LiDAR Illustration

10-meter Digital Elevation Model
from older USGS dataset

LiDAR Illustration

1-meter LiDAR derived hillshade raster

LiDAR Illustration

1-meter LiDAR derived slopeshade raster

 

 

 

 

 

 

 

 

 

 

 

Download a sample of LiDAR data for McAfee Knob here! You will need Google Earth loaded on your computer to view the data.

Where are LiDAR data available in Virginia?

LiDAR data for about two-thirds of the Commonwealth have been collected and processed, and are available for download from the USGS. Please keep in mind that LiDAR data sets contain millions to billions of points and can be several gigabytes in size. LiDAR data are often found in LAS or LAZ file format, an industry-standard binary format used for storing 3-D point cloud data. A user must have some type of Geographic Information System (GIS) software to work with files. The first step is often transforming the LAS file into a different format. At DGMR, we use ESRI ArcGIS products to convert the LiDAR point cloud into the raster images you see above, but there are several freeware programs that can be used to view and convert LIDAR data.

LiDAR Coverage Map of Virginia

LiDAR Coverage Map of Virginia

Where can I find LiDAR data?

LiDAR is available to the public through the U.S. Geological Survey – 3-D Elevation Program (3DEP). Existing LIDAR 1-meter datasets in the United States are available as either LAS files or IMG tiles. You can directly download LIDAR data from several websites including the National Map, the USGS FTP website and VGIN Clearinghouse.

The National Map Viewer is useful for downloading data for a small area, like a neighborhood or town. You will need GIS software to convert the data into a hillshade or slope map.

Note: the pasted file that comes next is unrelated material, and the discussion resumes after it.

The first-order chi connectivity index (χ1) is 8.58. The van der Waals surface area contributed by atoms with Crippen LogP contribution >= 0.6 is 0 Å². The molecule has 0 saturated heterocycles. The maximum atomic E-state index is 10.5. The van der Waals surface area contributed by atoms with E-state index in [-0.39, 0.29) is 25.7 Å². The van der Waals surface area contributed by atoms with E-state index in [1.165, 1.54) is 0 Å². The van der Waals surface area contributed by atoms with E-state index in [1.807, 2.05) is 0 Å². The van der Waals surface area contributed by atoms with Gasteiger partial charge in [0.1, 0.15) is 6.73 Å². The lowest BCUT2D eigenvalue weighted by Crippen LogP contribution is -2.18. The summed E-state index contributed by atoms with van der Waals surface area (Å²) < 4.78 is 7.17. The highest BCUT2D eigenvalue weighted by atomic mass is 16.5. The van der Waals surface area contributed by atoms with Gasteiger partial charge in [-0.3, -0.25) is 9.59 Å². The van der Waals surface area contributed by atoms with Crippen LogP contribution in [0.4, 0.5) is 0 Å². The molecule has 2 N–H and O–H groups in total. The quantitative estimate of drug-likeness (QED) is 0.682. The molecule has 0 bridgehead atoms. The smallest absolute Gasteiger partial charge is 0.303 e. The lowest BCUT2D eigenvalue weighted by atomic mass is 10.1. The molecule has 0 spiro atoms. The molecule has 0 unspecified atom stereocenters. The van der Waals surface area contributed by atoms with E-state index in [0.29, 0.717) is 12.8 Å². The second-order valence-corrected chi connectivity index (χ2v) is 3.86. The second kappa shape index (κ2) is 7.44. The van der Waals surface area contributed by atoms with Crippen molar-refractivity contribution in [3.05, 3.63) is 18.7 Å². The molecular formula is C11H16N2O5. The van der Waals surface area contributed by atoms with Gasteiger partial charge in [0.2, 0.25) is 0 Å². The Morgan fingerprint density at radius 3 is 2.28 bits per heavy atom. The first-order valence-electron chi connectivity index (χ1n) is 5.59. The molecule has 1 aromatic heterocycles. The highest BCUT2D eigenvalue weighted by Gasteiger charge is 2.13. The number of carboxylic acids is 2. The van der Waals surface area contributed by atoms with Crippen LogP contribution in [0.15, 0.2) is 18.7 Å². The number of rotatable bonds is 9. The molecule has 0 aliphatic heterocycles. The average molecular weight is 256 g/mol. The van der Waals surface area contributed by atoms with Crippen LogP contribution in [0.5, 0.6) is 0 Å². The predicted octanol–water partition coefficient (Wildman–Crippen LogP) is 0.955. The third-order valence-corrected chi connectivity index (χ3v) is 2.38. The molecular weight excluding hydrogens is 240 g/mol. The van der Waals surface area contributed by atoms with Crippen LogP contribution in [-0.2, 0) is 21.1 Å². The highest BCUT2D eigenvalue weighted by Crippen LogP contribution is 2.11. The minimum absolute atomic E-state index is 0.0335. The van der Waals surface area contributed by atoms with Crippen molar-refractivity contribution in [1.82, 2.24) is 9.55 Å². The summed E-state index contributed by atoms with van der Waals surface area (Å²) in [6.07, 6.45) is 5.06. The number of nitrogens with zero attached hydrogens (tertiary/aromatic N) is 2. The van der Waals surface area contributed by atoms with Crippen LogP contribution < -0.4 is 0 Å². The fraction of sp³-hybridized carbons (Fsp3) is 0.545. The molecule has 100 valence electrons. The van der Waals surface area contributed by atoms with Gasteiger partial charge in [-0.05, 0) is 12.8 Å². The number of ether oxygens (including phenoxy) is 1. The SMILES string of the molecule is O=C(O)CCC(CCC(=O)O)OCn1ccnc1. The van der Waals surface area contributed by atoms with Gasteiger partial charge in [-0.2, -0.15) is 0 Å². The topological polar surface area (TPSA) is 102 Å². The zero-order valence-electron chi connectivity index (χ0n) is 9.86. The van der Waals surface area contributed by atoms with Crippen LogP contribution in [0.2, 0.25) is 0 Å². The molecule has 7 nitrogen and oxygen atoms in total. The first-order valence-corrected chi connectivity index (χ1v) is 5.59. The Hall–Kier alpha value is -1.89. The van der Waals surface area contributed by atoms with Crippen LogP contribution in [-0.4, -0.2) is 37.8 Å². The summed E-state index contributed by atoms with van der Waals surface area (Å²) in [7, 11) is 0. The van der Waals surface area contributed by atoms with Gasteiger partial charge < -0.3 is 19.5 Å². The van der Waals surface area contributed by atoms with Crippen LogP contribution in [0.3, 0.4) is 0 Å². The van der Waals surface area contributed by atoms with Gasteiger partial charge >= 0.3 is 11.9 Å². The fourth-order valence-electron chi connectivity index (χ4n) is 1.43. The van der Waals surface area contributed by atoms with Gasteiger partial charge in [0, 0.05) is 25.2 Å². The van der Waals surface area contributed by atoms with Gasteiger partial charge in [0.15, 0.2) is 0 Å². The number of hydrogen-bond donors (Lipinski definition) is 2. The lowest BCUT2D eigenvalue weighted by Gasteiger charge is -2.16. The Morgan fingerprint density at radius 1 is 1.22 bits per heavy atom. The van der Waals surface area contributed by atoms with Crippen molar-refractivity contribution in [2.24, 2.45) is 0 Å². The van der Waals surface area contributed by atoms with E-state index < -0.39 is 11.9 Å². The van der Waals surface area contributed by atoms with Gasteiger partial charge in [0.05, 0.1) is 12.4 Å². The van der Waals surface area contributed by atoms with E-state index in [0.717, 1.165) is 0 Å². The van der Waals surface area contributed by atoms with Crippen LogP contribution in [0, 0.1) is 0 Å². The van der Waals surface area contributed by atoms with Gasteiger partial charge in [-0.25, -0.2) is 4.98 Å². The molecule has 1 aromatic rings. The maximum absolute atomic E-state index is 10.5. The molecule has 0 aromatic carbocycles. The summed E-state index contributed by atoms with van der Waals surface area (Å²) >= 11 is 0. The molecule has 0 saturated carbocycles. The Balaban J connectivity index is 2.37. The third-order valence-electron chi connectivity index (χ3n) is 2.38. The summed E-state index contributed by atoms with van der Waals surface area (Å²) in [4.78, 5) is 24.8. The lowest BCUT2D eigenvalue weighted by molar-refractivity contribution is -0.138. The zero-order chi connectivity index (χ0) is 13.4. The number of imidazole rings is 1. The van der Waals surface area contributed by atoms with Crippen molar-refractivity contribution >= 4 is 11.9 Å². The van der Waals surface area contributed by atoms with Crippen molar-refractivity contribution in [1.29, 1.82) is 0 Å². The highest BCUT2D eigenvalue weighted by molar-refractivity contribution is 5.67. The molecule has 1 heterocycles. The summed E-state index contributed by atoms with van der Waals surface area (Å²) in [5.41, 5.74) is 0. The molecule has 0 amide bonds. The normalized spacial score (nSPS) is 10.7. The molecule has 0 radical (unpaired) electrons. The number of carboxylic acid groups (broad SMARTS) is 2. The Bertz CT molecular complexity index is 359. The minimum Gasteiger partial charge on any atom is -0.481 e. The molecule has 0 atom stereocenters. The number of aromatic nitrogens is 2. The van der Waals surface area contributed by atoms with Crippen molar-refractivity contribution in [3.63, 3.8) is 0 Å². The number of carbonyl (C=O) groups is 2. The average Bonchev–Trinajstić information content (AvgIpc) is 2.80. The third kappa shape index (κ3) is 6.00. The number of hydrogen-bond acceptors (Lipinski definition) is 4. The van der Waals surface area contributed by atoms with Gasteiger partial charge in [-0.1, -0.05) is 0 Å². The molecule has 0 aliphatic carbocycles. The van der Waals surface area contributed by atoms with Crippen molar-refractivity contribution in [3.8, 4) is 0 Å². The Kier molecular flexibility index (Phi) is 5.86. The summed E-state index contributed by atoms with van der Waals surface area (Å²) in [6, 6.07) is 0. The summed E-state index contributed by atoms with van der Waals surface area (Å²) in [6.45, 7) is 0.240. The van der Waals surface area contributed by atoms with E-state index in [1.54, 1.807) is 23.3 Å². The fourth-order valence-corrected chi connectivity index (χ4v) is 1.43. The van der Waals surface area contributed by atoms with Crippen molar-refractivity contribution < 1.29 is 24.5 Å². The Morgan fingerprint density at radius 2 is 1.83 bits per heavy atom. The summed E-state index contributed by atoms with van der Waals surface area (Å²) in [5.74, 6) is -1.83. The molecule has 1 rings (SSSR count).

LIDAR data can be downloaded from the USGS FTP site. This is useful if you need a dataset for a large area, like a county or region. The data are available by project area as LAS or IMG files.

The VGIN Clearinghouse shows the spatial extents and status of LiDAR acquisition projects in Virginia from 2010-2016.

The National Map webpage      USGS webpage      VGIN Clearinghouse

How does DGMR use LiDAR?

DGMR geologists regularly use LiDAR data to map the distribution of bedrock formations and surficial deposits, locate natural geologic features such as faults and sinkholes, identify areas affected by human activity such as historic mining, and assess the impact of landslides and other geologic hazards.  A recent project in Petersburg National Battlefield used LiDAR data to identify Civil War earthworks and fort structures!

Follow the links below to see some LiDAR images of common geologic features throughout the Commonwealth:

  • Sinkholes and Karst Terrain
  • Landslides
  • Other geologic landforms
  • Man-made Features
  • Have more questions? Ask a geologist!